We’re all familiar with culture as it varies between regions or countries, but what about culture as it varies between offices or companies?
Every company has its own unique personality, just like your friends or family do. We refer to each business’ unique personality as its “organizational culture.” Organizational culture is determined by the specific values, beliefs, and norms regularly expressed by employees at a place of work.
Working at an organization with values inconsistent with your own can be distressing, disheartening, and even depressing. No matter how great the position or perks, if the work environment is a cultural mismatch, you’ll likely feel unfulfilled.
You often hear interviewers say a candidate “fits” or “doesn’t fit” as an explanation for why a particular applicant was or was not advance to the next round of hiring. Most companies actively search for people who demonstrate company values, habits, and morals.
You should be sure an office’s culture works for you as well. While it’s the interviewer’s responsibility to assess your qualifications, it’s up to you to determine whether a particular employer is aligned with your needs and values.
What factors should be used to evaluate company culture? Career Leader suggests that four primary characteristics make up organizational culture:
- 1. Collaboration and Consideration describes how an organization values social elements of the workplace. This measurement considers team relationships, atmosphere, and the overall social ”tone” of the organization.
(+) An organization high in collaboration and consideration is characterized by a sense of warmth and friendliness; management emphasizes the collective happiness and camaraderie of its employees as important to the success of the organization.
(-) In contrast, organizations low in collaboration and consideration concentrate on what’s necessary to “get the job done.” They are typically results-oriented and place emphasis on personal performance, with individuals focusing on the tasks at hand.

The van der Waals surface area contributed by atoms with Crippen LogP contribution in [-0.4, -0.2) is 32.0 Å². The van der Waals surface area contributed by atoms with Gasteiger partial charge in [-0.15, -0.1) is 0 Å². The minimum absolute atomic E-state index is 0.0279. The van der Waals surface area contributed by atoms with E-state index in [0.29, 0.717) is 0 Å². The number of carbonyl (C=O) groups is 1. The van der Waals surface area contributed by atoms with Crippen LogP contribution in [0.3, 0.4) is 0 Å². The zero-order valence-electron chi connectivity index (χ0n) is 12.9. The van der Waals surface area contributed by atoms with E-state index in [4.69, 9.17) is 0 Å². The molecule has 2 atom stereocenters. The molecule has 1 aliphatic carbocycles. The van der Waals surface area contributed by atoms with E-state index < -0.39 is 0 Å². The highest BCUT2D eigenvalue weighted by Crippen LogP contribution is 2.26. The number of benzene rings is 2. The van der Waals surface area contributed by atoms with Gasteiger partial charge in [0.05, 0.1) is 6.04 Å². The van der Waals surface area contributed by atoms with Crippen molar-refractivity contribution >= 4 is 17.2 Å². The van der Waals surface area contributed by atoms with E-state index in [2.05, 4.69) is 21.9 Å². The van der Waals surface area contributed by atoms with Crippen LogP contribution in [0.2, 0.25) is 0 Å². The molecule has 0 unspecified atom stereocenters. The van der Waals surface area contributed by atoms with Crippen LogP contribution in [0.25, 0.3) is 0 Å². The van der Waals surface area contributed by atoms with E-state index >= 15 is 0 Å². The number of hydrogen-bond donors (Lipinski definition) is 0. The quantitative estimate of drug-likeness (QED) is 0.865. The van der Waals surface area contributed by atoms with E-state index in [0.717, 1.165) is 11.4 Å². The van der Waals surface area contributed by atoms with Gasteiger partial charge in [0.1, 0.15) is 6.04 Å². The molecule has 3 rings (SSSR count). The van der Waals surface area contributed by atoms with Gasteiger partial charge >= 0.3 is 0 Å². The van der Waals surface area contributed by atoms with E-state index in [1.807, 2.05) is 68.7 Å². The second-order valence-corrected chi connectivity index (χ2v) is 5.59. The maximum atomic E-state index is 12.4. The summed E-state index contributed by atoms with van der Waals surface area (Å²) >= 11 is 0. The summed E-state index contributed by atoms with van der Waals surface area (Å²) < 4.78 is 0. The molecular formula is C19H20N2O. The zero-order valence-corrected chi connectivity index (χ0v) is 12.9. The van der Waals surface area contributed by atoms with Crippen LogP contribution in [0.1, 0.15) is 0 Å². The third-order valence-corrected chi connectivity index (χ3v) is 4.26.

- 2. Extraversion and Decisiveness describes how important decisions are made, and how everyday work is completed – individually or in a group.
(+) Organizations high in extraversion and decisiveness value assertive and open voices, even – and particularly – dissenting ones. People view meetings, discussions, debates, and negotiations as necessary and even enjoyable.
(-) Organizations low in extraversion and decisiveness value environments where work is more solitary. Decision-making focuses on consensus agreement, and decisions are made after checking in with the group.
- 3. Innovation and Change describes how an organization’s values consistency and adaptability. Considerations for this metric include how favorably the organization views creativity and how they assess risk.
(+) Organizations high in innovation and change generally focus on pioneering new methods of doing business. These organizations value new ideas and improvements, and often focus on employee feedback and growth.
(-) Organizations low in innovation and change utilize standard operating procedures more thoroughly, and prefer established, predictable processes. “If it ain’t broke, don’t fix it” is the prevailing motto, and proven, traditional methods are the standard.
- 4. Precision and Planning measures how impulsive or careful a company is, and the ratio of action to planning involved in its operations.
(+) An organization high in precision and planning requires thorough examination of all the working parts of a business plan before okaying its execution. These organizations operate steadily and deliberately, due to their detail-oriented natures.
(-) Organizations low in precision and planning move at a quick pace and value action-oriented thinking. Successful individuals within these organizations are flexible multitaskers and thrive in unpredictable environments.
What’s the best way to tackle workplace culture and come out on top?
First, figure out where you fall on the above scales and which traits are the most important to you. Then, determine where your target company or organization falls.
Rarely will you find a work environment totally aligned with your values, but you should be able to find organizations where the culture and your values can coexist. Remember: